vjlyons's picture
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I try to keep up-to-date with the three - five biggest items my support team encounters regularly by doing a few each quarter.  It is just enough to keep my skills current so that I can pitch in during heavy ticket times, vacations, illnesses, etc.   I also am involved in a lot of the new technology that my company is bringing to market, so that helps too.

Truthfully though, my management responsibilities far outweigh the contributions I can make on the technical side of the business.  At my previous company,  I tried to be the manager and the best tech too, as part of proving I deserved to be the manager.  Once I let go of being all that technical, my management skills really increased.

Hope this helps.



miketickle's picture

I have not managed to remain technical and it is only 10 years since I was cutting code.  My detailed knowledge has evaporated however the big concepts change slowly and are more ingrained.  I see my job as ensuring we are heading in the right direction and that we are building on solid foundations and my technical background helps me with that. Fortunately I have folks working for me that are more technically gifted than I was and I have a network which includes people i respect for their technical knowledge who I can sanity check things with.

Do you need to remain technically current or do you need to know how to assess one approach against an other, or help the team solve thorny issues, or evaluate one technology against another?

The hardest part will be when you inevitably get frustrated but a team member who is not technically as strong as you has a problem and the expedient solution is to step in and fix the matter while the sustainable solution is to stand back and help them work through it.  And possibly accept a less elegant solution than you know is possible.

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justinwithers's picture

 My history: I was deeply technical through the end of 2004 and then got my first step up on the Management ladder. Since then I have made intentional and conscious choices what new tech to try to learn when my directs have had to and those which I don't to make time to manage. That balance has progressively swung in favour of being more the manager now 8 years later and being "happy" not having touched the newest instruments we have at all.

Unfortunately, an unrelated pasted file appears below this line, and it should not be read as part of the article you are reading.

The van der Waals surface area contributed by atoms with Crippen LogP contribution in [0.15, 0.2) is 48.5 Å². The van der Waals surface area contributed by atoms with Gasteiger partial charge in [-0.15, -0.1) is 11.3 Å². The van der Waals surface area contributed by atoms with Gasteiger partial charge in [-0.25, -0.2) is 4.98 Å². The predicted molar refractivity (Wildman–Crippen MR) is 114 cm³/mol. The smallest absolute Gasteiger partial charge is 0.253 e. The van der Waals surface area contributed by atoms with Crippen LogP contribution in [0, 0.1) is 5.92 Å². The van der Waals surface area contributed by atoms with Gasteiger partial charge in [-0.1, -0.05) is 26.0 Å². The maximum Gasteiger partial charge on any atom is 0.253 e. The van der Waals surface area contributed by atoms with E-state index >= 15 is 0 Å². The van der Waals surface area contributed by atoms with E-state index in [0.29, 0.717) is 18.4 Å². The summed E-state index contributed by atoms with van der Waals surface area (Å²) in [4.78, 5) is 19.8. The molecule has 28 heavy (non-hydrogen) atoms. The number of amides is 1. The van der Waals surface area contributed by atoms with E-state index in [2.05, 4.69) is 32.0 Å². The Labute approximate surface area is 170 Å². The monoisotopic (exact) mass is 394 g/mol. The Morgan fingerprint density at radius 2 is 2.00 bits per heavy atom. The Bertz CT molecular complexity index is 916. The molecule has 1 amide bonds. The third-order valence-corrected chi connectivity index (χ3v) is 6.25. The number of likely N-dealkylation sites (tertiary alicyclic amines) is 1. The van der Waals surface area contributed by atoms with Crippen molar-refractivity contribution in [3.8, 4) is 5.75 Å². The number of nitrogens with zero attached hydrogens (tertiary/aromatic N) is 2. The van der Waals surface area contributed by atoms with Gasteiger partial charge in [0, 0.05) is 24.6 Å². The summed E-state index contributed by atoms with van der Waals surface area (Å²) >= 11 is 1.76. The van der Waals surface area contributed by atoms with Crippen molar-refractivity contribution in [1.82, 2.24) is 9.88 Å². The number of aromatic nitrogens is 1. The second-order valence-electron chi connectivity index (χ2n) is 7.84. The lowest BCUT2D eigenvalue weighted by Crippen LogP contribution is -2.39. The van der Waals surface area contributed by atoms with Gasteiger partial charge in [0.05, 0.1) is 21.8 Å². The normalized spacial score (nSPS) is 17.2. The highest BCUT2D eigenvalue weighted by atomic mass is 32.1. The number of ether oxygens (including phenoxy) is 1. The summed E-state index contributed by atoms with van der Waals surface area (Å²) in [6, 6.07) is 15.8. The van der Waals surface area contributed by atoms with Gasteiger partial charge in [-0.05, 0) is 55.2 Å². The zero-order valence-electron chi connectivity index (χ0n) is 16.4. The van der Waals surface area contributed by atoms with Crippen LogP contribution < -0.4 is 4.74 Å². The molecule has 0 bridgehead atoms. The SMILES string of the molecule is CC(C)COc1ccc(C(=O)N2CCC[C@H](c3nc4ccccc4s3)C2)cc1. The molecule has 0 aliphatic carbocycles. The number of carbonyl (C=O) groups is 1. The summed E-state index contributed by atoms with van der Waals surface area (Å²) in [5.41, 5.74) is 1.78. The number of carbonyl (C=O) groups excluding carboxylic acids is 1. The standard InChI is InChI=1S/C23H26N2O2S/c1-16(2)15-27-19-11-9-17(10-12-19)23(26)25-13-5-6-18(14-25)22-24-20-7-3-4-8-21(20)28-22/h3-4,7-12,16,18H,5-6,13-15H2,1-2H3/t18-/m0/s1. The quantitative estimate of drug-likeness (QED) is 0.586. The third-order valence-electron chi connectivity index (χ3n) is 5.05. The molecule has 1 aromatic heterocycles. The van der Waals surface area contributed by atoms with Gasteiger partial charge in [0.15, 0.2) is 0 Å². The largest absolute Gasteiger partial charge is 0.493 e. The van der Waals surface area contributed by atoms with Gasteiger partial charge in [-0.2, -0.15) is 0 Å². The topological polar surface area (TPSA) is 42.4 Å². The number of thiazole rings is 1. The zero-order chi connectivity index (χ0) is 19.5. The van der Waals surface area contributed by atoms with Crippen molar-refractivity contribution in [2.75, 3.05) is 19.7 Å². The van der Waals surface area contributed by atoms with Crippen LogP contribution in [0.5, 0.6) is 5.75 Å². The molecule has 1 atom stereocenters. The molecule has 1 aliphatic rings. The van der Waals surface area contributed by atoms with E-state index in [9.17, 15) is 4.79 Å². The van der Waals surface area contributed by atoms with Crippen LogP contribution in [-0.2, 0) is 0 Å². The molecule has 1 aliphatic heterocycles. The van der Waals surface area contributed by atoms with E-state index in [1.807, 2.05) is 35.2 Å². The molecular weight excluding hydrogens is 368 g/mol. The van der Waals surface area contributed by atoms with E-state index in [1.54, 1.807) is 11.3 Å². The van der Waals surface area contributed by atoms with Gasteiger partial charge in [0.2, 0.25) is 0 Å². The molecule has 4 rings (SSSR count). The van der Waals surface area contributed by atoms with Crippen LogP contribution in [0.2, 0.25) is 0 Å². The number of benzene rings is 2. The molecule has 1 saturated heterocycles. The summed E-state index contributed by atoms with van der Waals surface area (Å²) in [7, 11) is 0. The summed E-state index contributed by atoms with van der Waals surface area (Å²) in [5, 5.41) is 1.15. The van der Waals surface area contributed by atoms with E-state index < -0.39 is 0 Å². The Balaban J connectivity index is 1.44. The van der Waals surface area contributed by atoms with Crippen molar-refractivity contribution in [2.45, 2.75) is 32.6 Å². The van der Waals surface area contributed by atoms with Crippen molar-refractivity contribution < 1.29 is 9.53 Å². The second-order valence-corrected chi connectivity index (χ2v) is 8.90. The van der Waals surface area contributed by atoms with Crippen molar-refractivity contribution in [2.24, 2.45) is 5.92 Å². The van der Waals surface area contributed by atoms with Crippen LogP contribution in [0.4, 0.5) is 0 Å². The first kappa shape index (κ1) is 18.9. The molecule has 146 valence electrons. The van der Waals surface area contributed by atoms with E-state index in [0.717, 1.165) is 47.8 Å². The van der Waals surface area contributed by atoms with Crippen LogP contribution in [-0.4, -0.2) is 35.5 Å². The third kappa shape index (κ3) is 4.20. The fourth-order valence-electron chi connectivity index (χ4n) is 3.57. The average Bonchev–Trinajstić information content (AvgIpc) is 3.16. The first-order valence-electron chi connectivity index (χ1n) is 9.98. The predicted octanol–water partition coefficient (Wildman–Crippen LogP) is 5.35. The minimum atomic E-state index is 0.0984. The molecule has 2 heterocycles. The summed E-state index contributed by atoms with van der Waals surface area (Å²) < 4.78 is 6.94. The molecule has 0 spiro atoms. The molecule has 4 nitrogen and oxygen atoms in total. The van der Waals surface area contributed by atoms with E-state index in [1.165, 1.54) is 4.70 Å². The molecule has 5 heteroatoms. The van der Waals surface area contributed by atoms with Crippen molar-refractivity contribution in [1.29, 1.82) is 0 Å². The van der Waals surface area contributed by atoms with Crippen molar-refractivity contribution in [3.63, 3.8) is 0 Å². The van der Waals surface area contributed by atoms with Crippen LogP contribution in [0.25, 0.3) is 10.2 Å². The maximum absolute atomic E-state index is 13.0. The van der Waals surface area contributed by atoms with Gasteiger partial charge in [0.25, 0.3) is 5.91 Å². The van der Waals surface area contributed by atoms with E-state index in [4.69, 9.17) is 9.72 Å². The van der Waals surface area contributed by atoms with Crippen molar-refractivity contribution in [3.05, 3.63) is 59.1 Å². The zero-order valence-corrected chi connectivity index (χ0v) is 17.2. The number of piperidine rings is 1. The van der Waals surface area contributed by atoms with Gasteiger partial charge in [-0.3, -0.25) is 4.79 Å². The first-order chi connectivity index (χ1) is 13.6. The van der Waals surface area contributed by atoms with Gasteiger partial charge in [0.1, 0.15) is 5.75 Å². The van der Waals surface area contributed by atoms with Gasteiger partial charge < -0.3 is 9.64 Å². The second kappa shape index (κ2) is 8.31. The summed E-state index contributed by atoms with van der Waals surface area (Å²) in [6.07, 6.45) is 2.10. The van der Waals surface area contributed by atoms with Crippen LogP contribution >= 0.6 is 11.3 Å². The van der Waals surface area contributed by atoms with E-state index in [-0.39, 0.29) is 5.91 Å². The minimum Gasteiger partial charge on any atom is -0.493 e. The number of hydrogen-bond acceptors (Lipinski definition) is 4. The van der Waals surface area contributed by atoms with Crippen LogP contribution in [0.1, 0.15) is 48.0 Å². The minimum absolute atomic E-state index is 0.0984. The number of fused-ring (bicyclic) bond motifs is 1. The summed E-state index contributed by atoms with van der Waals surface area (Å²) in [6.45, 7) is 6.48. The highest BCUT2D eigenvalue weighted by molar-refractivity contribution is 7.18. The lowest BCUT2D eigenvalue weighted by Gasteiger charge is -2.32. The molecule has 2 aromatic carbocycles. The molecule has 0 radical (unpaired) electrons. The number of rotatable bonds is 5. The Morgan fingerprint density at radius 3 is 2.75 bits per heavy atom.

I can still apply logic and common sense to the technical blow-ups I get sucked into but play to people's strengths. Mine now are deemed to be in leading and managing and the technical folks at lower levels should be allowed to play to theirs which when trained properly is at the detail level in the science and applications we have


I have been teaching a course this week that incorporates some elements of Managing to Learn by John Shook, I think the general thrust of that excellent book talk to this discussion the right way

svibanez's picture

I just spent a week in the field with my remote team and had this discussion thread in my head the whole time.  Boy did I learn a lot!  It turns out that no matter how badly part of me wants to stay current and be the go-to guy, it's just not effective.  I found myself stumped at how to perform a task that I could do in my sleep five years ago.  One of the guys came over and had it done in less than a minute.  I thanked him for rescuing me and his response was along the lines of "you don't get paid for that anymore."

This thread and that event were enough to make me (finally) realize I need to focus on keeping things moving in the right direction and leave the execution to the people who can do it better.

This thread could not have been better timed for helping me learn that lesson.  Thank you, Scott, for starting the discussion and to all who provided comments.


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Mark's picture
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 Could not have shared a better one.